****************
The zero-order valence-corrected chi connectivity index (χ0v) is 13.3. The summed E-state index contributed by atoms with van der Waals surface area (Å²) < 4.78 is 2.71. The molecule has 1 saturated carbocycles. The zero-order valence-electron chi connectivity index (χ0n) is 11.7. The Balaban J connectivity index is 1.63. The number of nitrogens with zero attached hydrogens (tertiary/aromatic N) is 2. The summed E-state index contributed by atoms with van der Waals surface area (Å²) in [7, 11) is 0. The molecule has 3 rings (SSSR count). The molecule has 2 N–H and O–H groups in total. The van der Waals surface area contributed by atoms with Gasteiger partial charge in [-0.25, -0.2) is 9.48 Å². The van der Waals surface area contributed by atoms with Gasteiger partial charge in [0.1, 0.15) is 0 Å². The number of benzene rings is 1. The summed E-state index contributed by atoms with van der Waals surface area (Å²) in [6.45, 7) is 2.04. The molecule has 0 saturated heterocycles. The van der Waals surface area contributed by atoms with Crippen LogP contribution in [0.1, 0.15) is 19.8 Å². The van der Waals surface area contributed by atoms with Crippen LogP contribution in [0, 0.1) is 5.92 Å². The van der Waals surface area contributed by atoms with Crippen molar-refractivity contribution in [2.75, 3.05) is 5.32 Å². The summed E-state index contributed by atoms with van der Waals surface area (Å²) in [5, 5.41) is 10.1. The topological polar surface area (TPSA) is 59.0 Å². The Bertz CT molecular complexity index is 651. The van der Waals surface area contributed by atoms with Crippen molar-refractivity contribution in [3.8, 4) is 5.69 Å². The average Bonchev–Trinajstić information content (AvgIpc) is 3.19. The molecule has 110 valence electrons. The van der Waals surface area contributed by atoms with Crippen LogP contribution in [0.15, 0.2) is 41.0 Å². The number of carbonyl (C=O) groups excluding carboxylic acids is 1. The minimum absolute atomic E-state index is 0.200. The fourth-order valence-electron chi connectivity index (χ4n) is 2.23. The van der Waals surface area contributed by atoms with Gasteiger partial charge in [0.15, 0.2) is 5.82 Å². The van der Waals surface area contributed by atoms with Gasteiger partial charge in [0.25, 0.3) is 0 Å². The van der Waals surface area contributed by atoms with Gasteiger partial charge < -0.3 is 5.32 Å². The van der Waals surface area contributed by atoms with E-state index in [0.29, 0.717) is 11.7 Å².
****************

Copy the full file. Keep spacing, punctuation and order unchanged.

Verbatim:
The zero-order valence-corrected chi connectivity index (χ0v) is 13.3. The summed E-state index contributed by atoms with van der Waals surface area (Å²) < 4.78 is 2.71. The molecule has 1 saturated carbocycles. The zero-order valence-electron chi connectivity index (χ0n) is 11.7. The Balaban J connectivity index is 1.63. The number of nitrogens with zero attached hydrogens (tertiary/aromatic N) is 2. The summed E-state index contributed by atoms with van der Waals surface area (Å²) in [7, 11) is 0. The molecule has 3 rings (SSSR count). The molecule has 2 N–H and O–H groups in total. The van der Waals surface area contributed by atoms with Gasteiger partial charge in [-0.25, -0.2) is 9.48 Å². The van der Waals surface area contributed by atoms with Gasteiger partial charge in [0.1, 0.15) is 0 Å². The number of benzene rings is 1. The summed E-state index contributed by atoms with van der Waals surface area (Å²) in [6.45, 7) is 2.04. The molecule has 0 saturated heterocycles. The van der Waals surface area contributed by atoms with Crippen LogP contribution in [0.1, 0.15) is 19.8 Å². The van der Waals surface area contributed by atoms with Crippen LogP contribution in [0, 0.1) is 5.92 Å². The van der Waals surface area contributed by atoms with Crippen molar-refractivity contribution in [2.75, 3.05) is 5.32 Å². The summed E-state index contributed by atoms with van der Waals surface area (Å²) in [5, 5.41) is 10.1. The topological polar surface area (TPSA) is 59.0 Å². The Bertz CT molecular complexity index is 651. The van der Waals surface area contributed by atoms with Crippen molar-refractivity contribution in [3.8, 4) is 5.69 Å². The average Bonchev–Trinajstić information content (AvgIpc) is 3.19. The molecule has 110 valence electrons. The van der Waals surface area contributed by atoms with Crippen LogP contribution in [0.15, 0.2) is 41.0 Å². The number of carbonyl (C=O) groups excluding carboxylic acids is 1. The minimum absolute atomic E-state index is 0.200. The fourth-order valence-electron chi connectivity index (χ4n) is 2.23. The van der Waals surface area contributed by atoms with Gasteiger partial charge in [0.15, 0.2) is 5.82 Å². The van der Waals surface area contributed by atoms with Gasteiger partial charge in [0.25, 0.3) is 0 Å². The van der Waals surface area contributed by atoms with Gasteiger partial charge < -0.3 is 5.32 Å². The van der Waals surface area contributed by atoms with E-state index in [0.29, 0.717) is 11.7 Å².